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  • The definitions I found described 'over against' to be not just comparing, but distinctly preferring one over the other. I think this detail is important, but I don't think you've covered it here. – Possibility Jun 7 '18 at 1:12
  • Your assessment seems to fall fall way short of the complete "type" in that Paul typifies the first Adam, who was clearly created as ONE complex spirit compared to Christ who was always One complex Spirit with God, and in fact was God. Plain reading of the text in Eph. chapter 5 demands that even as the woman who would be the man's wife was taken out of man to become a member of his body; of his flesh,, and of his bones for man to "love", so also are we become members of Jesus' now resurrected body. of His flesh, of His bones to "love" us--AND HE DOES.. – Bill Porter Apr 16 at 14:42
  • @BillPorter There are no scriptures which support your supposition regarding 'complex spirit' 'the first Adam .. one complex spirit'. There are no words of Paul, the Apostle, which justify such an hypothesis. – Nigel J Apr 16 at 16:11
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Since the scriptures do not say "The reason Paul uses anti..." one can only infer, and "infer" is one of my least favorite words. However, possible reasons might be:

  • he had a different version of the LXX
  • he was translating ad hoc from memory from the Hebrew and this was simply a stylistic preference
  • he was highlighting a nuance available in the Hebrew by selecting a different Greek word

I suspect the latter but I'm not versed in Greek literature to appreciate what that might be. If I were pressed to ignorantly guess I would wildly speculate that the anti reading would have a slight sense of a choice being made. That is, some sense of "preferring this, a man will leave...". If this completely indefensible intuition turns out to be on point then it can be linked to the idea that a man does so because it is a good choice (presumably because of the "no one ever hates his own flesh" idea).

For an introduction to the issues around the word "anti" please see this related question:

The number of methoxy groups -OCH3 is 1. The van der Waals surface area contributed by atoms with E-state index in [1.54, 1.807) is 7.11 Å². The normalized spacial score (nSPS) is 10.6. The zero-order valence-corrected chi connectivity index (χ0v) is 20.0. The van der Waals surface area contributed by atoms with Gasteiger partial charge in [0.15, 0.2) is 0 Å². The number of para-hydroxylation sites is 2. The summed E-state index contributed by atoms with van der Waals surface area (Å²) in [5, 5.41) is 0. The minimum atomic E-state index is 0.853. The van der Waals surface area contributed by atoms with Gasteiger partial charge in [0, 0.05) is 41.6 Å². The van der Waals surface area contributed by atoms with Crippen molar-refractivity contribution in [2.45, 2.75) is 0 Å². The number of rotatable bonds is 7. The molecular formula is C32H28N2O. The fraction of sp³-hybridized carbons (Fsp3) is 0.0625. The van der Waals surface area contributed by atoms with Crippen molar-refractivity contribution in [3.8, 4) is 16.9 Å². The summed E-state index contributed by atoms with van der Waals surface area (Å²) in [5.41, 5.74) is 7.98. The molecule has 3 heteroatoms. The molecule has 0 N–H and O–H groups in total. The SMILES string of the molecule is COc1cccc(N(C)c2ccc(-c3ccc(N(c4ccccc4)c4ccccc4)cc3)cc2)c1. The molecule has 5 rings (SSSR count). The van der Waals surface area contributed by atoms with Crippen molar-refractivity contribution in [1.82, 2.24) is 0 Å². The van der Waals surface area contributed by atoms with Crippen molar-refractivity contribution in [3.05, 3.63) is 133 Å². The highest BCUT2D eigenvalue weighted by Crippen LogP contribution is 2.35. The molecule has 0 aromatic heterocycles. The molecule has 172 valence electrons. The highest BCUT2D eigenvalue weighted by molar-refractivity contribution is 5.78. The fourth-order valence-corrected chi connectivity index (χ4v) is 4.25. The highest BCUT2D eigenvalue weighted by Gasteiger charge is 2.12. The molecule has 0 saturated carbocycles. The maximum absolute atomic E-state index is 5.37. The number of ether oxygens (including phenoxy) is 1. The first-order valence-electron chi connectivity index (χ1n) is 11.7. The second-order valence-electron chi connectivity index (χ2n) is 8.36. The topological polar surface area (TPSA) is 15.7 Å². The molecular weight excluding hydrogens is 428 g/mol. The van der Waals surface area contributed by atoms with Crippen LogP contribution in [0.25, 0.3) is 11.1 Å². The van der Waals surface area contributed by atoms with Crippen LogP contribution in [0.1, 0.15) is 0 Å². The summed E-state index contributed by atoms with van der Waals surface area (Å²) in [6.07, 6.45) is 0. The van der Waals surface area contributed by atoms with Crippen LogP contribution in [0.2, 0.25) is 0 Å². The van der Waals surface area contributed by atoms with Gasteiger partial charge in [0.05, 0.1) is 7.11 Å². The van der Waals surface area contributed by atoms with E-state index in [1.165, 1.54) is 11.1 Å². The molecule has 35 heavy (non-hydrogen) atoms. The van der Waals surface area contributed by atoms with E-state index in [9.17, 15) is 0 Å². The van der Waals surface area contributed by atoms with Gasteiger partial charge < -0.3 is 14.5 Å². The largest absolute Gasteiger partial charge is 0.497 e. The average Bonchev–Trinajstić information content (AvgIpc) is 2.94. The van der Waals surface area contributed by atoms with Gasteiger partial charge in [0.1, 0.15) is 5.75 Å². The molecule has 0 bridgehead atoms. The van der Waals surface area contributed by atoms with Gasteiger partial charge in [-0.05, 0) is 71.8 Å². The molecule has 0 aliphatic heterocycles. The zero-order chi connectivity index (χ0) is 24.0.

Hebrews 12:2 "for the joy" or "instead of the joy"?

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  • Westcott and Hort / [NA27 variants] Ephesians 5:31 ἀντὶ τούτου καταλείψει ἄνθρωπος τὸν πατέρα καὶ τὴν μητέρα καὶ προσκολληθήσεται πρὸς τὴν γυναῖκα αὐτοῦ, καὶ ἔσονται οἱ δύο εἰς σάρκα μίαν. – Possibility Jun 5 '18 at 13:32
  • Thanks @Ruminator. I am hoping someone more familiar with the Greek language, particularly outside of bible study, could help shed some light on this. – Possibility Jun 7 '18 at 1:17
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    @Possibility There are things you can't learn about a language just from learning the rules; you have to be immersed in the literature. The way people really speak is very different from the text books. I know some greek rules but for the nuance here one would need to see actual contexts. I think you can sense that, hence the question. – Ruminator Jun 7 '18 at 1:23
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    I agree. There is more to this occurrence of 'anti' than the translation 'for this reason' implies. All translations of 'anti' I can find outside of biblical text imply replacement, instead of, against, etc. It's hard to just accept 'for this reason' in light of all other interpretations, despite the translation of this original quote. It wouldn't matter except that it allows for conflicting interpretations of Hebrews 12:2 - hence the question. FWIW I don't think a sense of choice can be 'slight' with the word 'anti', as much as we would like to play it down. – Possibility Jun 7 '18 at 2:52
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Translation can be tricky.

First of all, Jesus quoted Genesis from Hebrew (עַל־כֵּן֙, upon thus) or Aramaic rather than in Greek. However, Matthew in writing or translating into Greek likely used the popular LXX to translate the quote from Genesis (ἕνεκεν, because of, on account of) just as Luke did. We know that Luke also used the LXX because he uses the Greek word Rhomphaia for sword in Luke 2:35, a weapon which is distinguished from other types of swords only in the LXX, but not in the Hebrew, which uses only a generic word for sword (חָ֫רֶב).

On the other hand, we know that Paul was schooled using the Hebrew scriptures and he used his own translation of the Hebrew into Greek as ἀντὶ, against or instead of or opposite, or in return based on context rather than the word used in the LXX.